Which offensive rookies will soar?

The best question I heard after last week's NFL draft was this: "So who has a chance to be the offensive rookie of the year?"

We all know the draft lacked sizzle at the skill positions. It was an off year for quarterbacks. Only three went in the first three rounds and only one in the first. No running back went in the first round, while only three receivers and one tight end were picked.

I'd put my early money on Tavon Austin, wide receiver of the St. Louis Rams. He could add a Percy Harvin-type impact to the Rams' offense. Even though Austin is 5-foot-8, Sam Bradford is a tall enough quarterback to spot him as he hits his routes.

My second vote goes to Houston Texans wide receiver DeAndre Hopkins. The Texans were desperate to find a receiver they could put on the other side of Andre Johnson. Robert Woods of the Buffalo Bills could be third. The Bills have Steve Johnson and little else at receiver. That should allow Woods to be on the field a lot.

I'm not trying to diminish the impact of two former University of Tennessee wide receivers -- Cordarrelle Patterson of the Minnesota Vikings and Justin Hunter of the Tennessee Titans -- but it's important to understand their roles. Patterson will need a little time to learn the West Coast offense. Hunter will enter camp as the Titans' third or fourth receiver.

Expect very little from the quarterbacks. The Bills' EJ Manuel is a project. The Jets' Geno Smith could press for playing time, but if he starts, there might not be enough good offensive players alongside for him to succeed.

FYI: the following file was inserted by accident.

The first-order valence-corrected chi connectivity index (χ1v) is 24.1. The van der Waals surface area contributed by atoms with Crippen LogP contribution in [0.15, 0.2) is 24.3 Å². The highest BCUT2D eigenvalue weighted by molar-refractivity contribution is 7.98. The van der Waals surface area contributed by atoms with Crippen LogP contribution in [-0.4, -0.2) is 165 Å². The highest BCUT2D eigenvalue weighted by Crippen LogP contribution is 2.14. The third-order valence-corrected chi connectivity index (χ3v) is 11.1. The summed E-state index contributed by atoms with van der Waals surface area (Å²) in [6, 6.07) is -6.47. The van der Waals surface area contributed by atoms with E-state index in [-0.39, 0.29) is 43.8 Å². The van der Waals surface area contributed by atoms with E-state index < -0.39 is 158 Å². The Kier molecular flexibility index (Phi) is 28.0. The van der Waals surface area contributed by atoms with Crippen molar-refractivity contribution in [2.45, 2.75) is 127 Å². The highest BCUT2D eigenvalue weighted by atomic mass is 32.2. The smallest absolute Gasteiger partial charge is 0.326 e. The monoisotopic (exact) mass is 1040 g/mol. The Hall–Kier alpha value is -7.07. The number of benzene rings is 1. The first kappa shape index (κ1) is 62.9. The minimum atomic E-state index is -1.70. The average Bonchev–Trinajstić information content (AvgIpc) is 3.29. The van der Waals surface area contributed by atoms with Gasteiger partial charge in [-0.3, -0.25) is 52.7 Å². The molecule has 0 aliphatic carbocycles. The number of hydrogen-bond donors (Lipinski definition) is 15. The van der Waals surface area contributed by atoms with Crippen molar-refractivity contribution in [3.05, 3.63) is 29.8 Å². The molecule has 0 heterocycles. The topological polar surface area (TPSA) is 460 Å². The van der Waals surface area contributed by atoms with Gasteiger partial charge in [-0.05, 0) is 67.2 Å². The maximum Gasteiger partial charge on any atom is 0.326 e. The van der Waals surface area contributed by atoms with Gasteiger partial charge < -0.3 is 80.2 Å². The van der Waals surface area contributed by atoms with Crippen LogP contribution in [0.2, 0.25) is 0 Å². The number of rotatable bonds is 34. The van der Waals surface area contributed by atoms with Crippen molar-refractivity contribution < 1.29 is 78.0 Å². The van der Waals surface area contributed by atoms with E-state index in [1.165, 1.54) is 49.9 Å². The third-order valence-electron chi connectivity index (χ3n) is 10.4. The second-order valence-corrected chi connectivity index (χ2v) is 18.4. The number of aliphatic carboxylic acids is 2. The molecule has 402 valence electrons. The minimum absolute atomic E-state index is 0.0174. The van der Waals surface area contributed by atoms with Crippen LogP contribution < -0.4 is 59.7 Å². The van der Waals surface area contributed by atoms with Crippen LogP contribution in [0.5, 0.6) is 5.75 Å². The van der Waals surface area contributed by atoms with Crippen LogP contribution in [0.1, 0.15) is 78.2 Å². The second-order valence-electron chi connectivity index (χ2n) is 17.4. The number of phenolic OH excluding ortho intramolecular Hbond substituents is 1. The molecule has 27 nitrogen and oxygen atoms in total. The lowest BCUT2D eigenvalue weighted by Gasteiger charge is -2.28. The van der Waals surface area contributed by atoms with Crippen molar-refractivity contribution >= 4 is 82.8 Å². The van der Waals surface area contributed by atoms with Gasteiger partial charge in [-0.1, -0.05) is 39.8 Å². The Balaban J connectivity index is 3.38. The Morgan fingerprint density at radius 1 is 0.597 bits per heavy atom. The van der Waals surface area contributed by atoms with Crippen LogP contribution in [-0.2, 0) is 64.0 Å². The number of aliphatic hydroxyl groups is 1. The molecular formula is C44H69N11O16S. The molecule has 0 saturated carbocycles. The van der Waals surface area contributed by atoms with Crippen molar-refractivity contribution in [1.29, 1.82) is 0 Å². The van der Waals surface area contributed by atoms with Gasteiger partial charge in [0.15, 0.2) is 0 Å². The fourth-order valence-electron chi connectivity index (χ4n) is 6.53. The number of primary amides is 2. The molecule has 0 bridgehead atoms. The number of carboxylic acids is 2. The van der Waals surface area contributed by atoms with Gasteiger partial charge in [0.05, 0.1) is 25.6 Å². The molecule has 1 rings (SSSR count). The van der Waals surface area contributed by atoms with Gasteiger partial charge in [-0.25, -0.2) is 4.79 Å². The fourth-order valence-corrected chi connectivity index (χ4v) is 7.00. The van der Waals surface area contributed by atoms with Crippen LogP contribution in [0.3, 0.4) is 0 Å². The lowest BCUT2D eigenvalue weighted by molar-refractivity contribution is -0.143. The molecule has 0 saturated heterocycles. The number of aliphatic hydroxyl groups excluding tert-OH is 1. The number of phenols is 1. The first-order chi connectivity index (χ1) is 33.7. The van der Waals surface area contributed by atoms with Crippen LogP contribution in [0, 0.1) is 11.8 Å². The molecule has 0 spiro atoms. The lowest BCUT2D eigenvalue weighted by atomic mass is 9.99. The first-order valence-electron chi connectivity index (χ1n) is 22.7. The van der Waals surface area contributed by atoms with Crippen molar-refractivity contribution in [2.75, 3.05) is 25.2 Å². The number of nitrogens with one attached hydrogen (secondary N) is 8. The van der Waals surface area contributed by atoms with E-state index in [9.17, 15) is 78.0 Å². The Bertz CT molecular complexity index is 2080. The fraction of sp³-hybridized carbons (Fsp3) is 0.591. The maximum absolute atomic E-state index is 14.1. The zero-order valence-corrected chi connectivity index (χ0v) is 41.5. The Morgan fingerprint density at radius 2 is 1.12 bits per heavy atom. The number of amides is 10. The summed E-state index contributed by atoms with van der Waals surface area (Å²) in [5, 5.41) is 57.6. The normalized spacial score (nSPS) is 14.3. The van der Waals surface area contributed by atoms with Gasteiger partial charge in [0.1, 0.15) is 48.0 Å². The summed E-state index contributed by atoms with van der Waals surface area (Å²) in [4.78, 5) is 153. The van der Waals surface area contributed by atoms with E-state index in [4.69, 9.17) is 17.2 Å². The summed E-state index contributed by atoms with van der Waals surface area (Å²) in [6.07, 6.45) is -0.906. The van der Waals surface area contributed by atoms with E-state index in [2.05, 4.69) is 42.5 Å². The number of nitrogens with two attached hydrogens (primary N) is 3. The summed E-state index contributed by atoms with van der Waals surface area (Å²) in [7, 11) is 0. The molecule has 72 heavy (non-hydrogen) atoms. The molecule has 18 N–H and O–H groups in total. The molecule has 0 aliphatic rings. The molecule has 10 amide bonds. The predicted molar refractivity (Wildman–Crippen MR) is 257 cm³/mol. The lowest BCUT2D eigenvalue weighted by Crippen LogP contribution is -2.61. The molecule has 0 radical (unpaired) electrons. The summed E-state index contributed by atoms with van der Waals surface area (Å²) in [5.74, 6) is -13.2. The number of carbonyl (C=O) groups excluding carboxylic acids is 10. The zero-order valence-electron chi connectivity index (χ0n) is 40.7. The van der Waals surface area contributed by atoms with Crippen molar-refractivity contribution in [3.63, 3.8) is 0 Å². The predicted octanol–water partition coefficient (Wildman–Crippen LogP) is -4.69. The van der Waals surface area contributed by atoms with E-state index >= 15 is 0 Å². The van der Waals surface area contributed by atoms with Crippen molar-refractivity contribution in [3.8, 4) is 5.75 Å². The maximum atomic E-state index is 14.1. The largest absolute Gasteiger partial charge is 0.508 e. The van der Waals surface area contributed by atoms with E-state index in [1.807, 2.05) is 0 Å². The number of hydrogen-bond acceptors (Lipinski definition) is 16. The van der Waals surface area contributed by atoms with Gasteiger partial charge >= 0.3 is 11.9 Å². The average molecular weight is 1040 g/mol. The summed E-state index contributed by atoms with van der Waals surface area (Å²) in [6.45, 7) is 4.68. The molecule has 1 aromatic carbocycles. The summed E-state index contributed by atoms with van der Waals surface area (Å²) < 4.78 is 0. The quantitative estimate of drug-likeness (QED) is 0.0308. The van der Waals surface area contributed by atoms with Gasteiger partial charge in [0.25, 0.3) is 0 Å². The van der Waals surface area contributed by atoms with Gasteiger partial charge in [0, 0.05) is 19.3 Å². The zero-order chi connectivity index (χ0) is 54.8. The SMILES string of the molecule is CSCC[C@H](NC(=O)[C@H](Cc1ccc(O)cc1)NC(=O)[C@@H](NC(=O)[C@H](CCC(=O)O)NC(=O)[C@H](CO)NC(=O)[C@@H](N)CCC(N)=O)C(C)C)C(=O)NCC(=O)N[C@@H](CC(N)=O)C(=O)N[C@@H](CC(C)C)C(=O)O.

How the halfbacks will work out is anyone's guess. Le'Veon Bell of the Pittsburgh Steelers has a clear path to the starting job, so he might have the best chance. Eddie Lacy of the Packers might be productive if he's healthy. I also like the prospects of Montee Ball of the Denver Broncos.

One of the weird parts of the draft was what happened at tight end. The top four tight ends selected have to play behind Jermaine Gresham, Brent Celek, Jason Witten and Vernon Davis. Tyler Eifert went in the first round to the Bengals, but he's only a fifth option at best. The next three tight ends were Zach Ertz (Philadelphia), Gavin Escobar (Dallas) and Vance McDonald (San Francisco)

From the inbox

Q: Do you think part of the reason the quarterbacks in this year's draft fell is because they aren't ready to start day one and teams aren't as patient in this era to let players sit a year or two and develop?

Mike in San Diego

A: It's a combination of two things. The quarterbacks probably aren't ready to start as rookies. The other reason is they may not be that good. The San Francisco 49ers knew Colin Kaepernick wasn't going to be ready as a rookie. Still, they took him in the second round with the idea they could develop him in a reasonably quick fashion. To your point, the cycle for developing quarterbacks is difficult. Jim Harbaugh had the luxury of developing Kaepernick because Harabaugh had enough leverage coming out of Stanford to get a five-year contact. Most first-time head coaches don't have that kind of leverage. They all are on four-year contracts. If you invest a first- or second-round choice in a quarterback and that quarterback isn't a proven starter by the second year, the coach on the four-year contract is on the hot seat in Year 3.